I can understand people’s obsession with doors we see in all those blog posts collecting the wonder of how people enclose themselves in cities and towns and even small villages. I always fall for the weathered, a proper-doorknob-and-doorbell-missing ones, old and hardly magnificent. Their stories touch me through those small cracks where the Atlantic wind whistles its way in, the shades and the lines written on them by the winter rain and harsh sun. Then, someone even dares to draw their own!
And there was that one on a tower in the middle of a village in Atacama, low and narrow in between the wall’s scars, like a niche entrance into a secret you might never get if you try too much, yet I hope I did. I sensed a treasure, but … ah nevermind.
Isn’t it funny how sometimes we get the biggest warnings for the things, cities, sites we enjoy the most in the end?
That was the case for Valparaiso, Chile. So many people warned me about this city I fell in love with at the first sight. Be careful at the bus station when you get there, thieves all over. Don’t go out at night alone… or at all. If I were you, I’d avoid the port area. Just in general, it’s a dodgy town, so you know. Even the free-tour guide told us ”we are entering a less safe area” while we were walking the street above.
Plus, at the spot in the photo, there was a big gas explosion years ago, ruining a lovely street. Oh well… I loved it anyways, the building’s skeleton gave it a sort of robust look, but some soul, too, which comes with every plot. It seemed like it’s a story, truly belonging to this city where everything seems on shaky grounds.
Luckily, I only had positive experiences, even walking around after sunset didn’t cause me any trouble, although I was never alone. All the kind words before my arrival had succeeded in making me a bit cautious, yet I felt at ease after the first few minutes. I adored just roaming around and exploring every possible street and it ended up being my favourite part of the Chile journey… At least excluding Atacama, that one is a real competitor!
Being a city girl, my everyday notion of nature usually ends with cats climbing roofs, trees along the avenues, luscious parks or at best occasional trips to the country/seaside. City jungle is just as much part of the planet as the ancient labyrinths, booming with life, yet to really know what Earth fully represents you have to go in the middle of somewhere where kilometres and miles and acres of land lack human built settlements. Personally, it was in Atacama, Chile, where I felt the Earth’s history without the anthropocentric elements. The story of the rocks, maybe. And now, I sense a constant need in my feet to be in touch with the actual ground, minus the asphalt. I might have woken up from a subtle daydream.
There’s nothing saying new horizons better than superb views, especially those including water or the higher bird-like eye. It inevitably and instantly puts you in the meditative mood. In Puerto Varas, South of Chile, I found it very enlightening to watch the same lake from so many different perspectives. Diverse viewpoints on its coastline, the towns and villages with that strangely Germanic charm… And then the ones from the top of the special kind of mountains, the occasionally erupting ones. All so equally beautiful, from up above to down below, and vice versa. Looking back now, on the adventure of the year, as sad as I can be it was the only long one, I can see how holding on to one single perspective is impoverishing and how sometimes opening your eyes to multiplicity of things in front of us is complementary to the search of the actual new. Maybe that is why I’ve always felt dedicated to that quest without ever really making it my resolution.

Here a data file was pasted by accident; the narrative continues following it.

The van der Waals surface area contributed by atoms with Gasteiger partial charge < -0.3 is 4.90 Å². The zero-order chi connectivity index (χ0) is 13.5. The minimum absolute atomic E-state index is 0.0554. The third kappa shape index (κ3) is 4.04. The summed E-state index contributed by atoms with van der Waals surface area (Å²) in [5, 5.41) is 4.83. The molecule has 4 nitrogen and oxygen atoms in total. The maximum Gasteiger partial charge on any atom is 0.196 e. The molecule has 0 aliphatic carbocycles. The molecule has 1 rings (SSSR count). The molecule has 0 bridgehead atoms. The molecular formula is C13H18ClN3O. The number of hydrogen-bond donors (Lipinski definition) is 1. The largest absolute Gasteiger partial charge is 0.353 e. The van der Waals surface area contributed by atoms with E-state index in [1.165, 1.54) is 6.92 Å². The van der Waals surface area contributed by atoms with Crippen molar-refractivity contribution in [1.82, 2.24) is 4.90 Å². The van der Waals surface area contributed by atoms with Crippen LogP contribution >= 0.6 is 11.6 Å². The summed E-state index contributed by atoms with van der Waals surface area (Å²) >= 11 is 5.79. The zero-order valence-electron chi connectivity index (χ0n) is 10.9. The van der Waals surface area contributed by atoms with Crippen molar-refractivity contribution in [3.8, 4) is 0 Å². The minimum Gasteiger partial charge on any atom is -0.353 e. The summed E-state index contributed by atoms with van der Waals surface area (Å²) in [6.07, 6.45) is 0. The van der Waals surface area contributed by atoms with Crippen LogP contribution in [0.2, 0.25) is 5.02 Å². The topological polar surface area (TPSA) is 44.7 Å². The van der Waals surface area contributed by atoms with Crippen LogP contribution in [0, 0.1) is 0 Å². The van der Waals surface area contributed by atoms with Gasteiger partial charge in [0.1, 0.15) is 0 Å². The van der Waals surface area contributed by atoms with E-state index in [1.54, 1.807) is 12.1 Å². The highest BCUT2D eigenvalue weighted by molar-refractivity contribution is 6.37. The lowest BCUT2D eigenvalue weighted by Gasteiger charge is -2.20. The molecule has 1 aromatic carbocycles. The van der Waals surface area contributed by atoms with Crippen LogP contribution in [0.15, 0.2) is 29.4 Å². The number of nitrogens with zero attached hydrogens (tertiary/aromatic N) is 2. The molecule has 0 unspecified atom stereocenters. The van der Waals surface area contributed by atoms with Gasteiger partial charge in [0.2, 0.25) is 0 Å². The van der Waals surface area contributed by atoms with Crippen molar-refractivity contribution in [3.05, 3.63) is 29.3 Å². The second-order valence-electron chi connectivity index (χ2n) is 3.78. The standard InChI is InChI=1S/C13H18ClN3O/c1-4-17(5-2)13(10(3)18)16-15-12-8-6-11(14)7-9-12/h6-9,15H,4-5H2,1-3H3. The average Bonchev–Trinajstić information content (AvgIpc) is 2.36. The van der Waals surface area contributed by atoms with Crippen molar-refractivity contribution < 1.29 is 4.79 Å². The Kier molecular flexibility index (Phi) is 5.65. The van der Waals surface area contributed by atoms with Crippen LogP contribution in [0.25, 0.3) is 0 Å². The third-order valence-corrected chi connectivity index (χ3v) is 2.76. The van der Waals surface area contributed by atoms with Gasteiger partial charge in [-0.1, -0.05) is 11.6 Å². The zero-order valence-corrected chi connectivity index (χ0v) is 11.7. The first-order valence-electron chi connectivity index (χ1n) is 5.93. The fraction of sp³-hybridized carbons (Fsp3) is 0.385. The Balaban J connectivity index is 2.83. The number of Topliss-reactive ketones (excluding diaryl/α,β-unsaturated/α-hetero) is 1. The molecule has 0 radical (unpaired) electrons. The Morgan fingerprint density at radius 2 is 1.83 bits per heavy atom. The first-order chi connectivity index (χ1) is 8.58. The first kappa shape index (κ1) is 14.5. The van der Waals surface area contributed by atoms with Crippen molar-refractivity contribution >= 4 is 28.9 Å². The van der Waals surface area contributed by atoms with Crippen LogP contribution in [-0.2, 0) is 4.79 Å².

Water is healing. Petrohué River, Los Lagos, Chile.
Water is healing, water embracing you in a lake, your swimming fingers caressed by a gentle sea wave, splashing drops of a river on your skin, the cleansing rain or a refreshing glass of the liquid of life, a cup of the simple hot beverage. Everything seems less dramatically unbearable thanks to its subtle power. Or sometimes, just watching H2O in one of its forms does it, despise the annoying big flies all around you.
I saw this girl on her inspirational quest every day on my way out of the hostel and into the streets of Barrio Bellavista, Santiago de Chile, exploring as she seems to…
I saw this girl on her inspirational quest every day on my way out of the hostel and into the streets of Barrio Bellavista, Santiago de Chile, exploring as she seems to, wondering where life would take me. The beauty and the solitude of it, but most of all, the worth of trying, tasting that life isn’t just stationary or given. It can be an adventure you have to be willing to take.
I keep coming back to Valparaiso in these challenge-inspired posts and now, it is becoming clear why. It is the city where I had most fun, for sure.
I keep coming back to Valparaiso in these challenge-inspired posts and now, it is becoming clear why. It is the city where I had most fun, for sure. Good, not just decent coffee (finally!), yummy empanadas in various flavours, smoothing ice-cream during hill climbs, bumpy rides with a local bus and shaky funiculars, walk after a walk after a walk, great company, late night outings tasting pisco sours, the seaside sun, the atmosphere, the culture and last but not least all the art. Fun finds its place everywhere here, yes, but most of all on walls.
My hostel’s door and the wall on the opposite side:
A wall making fun of the neighbouring capital Santiago’s lifestyle or simply, the morning commute:
There are certain first cups of coffee you never forget.
There are certain first cups of coffee you never forget. My second day in San Pedro de Atacama, second trip starting at the Red Stones, but first breakfast in the area, after an early morning rise and road trip, climbing the altitude numbers and then stopping here amidst the cold wind.
Bread with avocados, cookies, instant coffee and the view.
Charming isn’t the word I would ever use for this city, a hauntingly stretched metropolis if you view it and its ever spreading horizons from Cerro San Cristóbal. But then there is a certain feel of delight in the streets of my favourite quarters…
Charming isn’t the word I would ever use for this city, a hauntingly stretched metropolis if you view it and its ever spreading horizons from Cerro San Cristóbal. But then there is a certain feel of delight in the streets of my favourite quarters, from Bellavista, Patronato, Barrio Brasil and even those of the out-of-place Barrio Paris-Londres.